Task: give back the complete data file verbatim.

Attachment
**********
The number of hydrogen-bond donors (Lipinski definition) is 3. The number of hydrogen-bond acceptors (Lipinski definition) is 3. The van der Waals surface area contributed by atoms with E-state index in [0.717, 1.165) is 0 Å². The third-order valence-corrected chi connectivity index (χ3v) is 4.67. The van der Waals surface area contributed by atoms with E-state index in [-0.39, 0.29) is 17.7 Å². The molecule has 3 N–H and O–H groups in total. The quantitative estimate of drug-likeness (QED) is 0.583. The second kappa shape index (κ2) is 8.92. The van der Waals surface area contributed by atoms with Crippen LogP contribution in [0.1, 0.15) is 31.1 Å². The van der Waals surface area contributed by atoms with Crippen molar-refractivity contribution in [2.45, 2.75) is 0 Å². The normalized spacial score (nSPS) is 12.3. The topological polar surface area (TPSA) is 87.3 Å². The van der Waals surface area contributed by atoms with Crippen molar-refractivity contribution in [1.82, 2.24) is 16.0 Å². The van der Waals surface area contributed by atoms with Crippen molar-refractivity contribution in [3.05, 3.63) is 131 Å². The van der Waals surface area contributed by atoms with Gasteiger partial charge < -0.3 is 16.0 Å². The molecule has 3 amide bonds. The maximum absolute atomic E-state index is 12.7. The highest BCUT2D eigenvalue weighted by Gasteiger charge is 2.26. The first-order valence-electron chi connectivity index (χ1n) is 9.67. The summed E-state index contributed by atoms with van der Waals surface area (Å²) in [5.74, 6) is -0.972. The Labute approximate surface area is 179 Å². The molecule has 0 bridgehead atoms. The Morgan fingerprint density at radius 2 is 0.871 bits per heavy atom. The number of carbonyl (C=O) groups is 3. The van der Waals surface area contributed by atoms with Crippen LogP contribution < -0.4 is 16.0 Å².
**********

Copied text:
The number of hydrogen-bond donors (Lipinski definition) is 3. The number of hydrogen-bond acceptors (Lipinski definition) is 3. The van der Waals surface area contributed by atoms with E-state index in [0.717, 1.165) is 0 Å². The third-order valence-corrected chi connectivity index (χ3v) is 4.67. The van der Waals surface area contributed by atoms with E-state index in [-0.39, 0.29) is 17.7 Å². The molecule has 3 N–H and O–H groups in total. The quantitative estimate of drug-likeness (QED) is 0.583. The second kappa shape index (κ2) is 8.92. The van der Waals surface area contributed by atoms with Crippen LogP contribution in [0.1, 0.15) is 31.1 Å². The van der Waals surface area contributed by atoms with Crippen molar-refractivity contribution in [2.45, 2.75) is 0 Å². The normalized spacial score (nSPS) is 12.3. The topological polar surface area (TPSA) is 87.3 Å². The van der Waals surface area contributed by atoms with Crippen molar-refractivity contribution in [1.82, 2.24) is 16.0 Å². The van der Waals surface area contributed by atoms with Crippen molar-refractivity contribution in [3.05, 3.63) is 131 Å². The van der Waals surface area contributed by atoms with Gasteiger partial charge < -0.3 is 16.0 Å². The molecule has 3 amide bonds. The maximum absolute atomic E-state index is 12.7. The highest BCUT2D eigenvalue weighted by Gasteiger charge is 2.26. The first-order valence-electron chi connectivity index (χ1n) is 9.67. The summed E-state index contributed by atoms with van der Waals surface area (Å²) in [5.74, 6) is -0.972. The Labute approximate surface area is 179 Å². The molecule has 0 bridgehead atoms. The Morgan fingerprint density at radius 2 is 0.871 bits per heavy atom. The number of carbonyl (C=O) groups is 3. The van der Waals surface area contributed by atoms with Crippen LogP contribution < -0.4 is 16.0 Å².